Delirium: assessment and treatment of patients with cancer PART 2
AffiliationUniversity of Derby
MetadataShow full item record
AbstractDelirium at the end of life may present significant ethical dilemmas in clinical practice: whether to simply treat it in order to maximise symptom relief, with the resulting side effect being palliative sedation, or to attempt to reverse delirium and risk prolonging suffering. Determining whether the delirium can be reversed involves comprehensive assessment using established tools, which may or may not provide the answer to the question posed. This article examines the evidence surrounding several assessment tools that have been suggested as effective in identifying delirium, and the consequences of various approaches to the management of delirium in a patient with a cancer diagnosis. It also considers the impact delirium may have on the health professional and those close to the patient.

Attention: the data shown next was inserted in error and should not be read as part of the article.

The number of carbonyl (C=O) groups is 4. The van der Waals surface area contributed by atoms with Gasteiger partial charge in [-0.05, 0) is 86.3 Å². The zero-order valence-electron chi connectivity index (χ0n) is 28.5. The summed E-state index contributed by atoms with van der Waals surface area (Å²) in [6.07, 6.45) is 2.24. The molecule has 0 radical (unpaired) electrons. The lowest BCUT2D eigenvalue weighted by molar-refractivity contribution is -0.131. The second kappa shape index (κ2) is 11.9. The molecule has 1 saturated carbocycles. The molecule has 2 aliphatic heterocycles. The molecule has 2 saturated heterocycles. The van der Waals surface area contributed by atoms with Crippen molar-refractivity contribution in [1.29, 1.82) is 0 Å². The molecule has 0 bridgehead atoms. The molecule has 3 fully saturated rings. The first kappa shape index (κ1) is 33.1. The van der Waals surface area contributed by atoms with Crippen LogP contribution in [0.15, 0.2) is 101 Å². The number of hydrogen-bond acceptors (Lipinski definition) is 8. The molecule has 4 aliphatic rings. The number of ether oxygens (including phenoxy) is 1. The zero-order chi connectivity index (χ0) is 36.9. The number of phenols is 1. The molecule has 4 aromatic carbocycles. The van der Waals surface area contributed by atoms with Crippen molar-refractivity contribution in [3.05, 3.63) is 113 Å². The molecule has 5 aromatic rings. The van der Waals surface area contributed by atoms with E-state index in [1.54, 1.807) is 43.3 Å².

CitationBrown, M. and Hardy, K. (2016) 'Delirium: assessment and treatment of patients with cancer PART 2', British Journal of Nursing, 25 (4):S4.
PublisherMark Allen Group
JournalBritish Journal of Nursing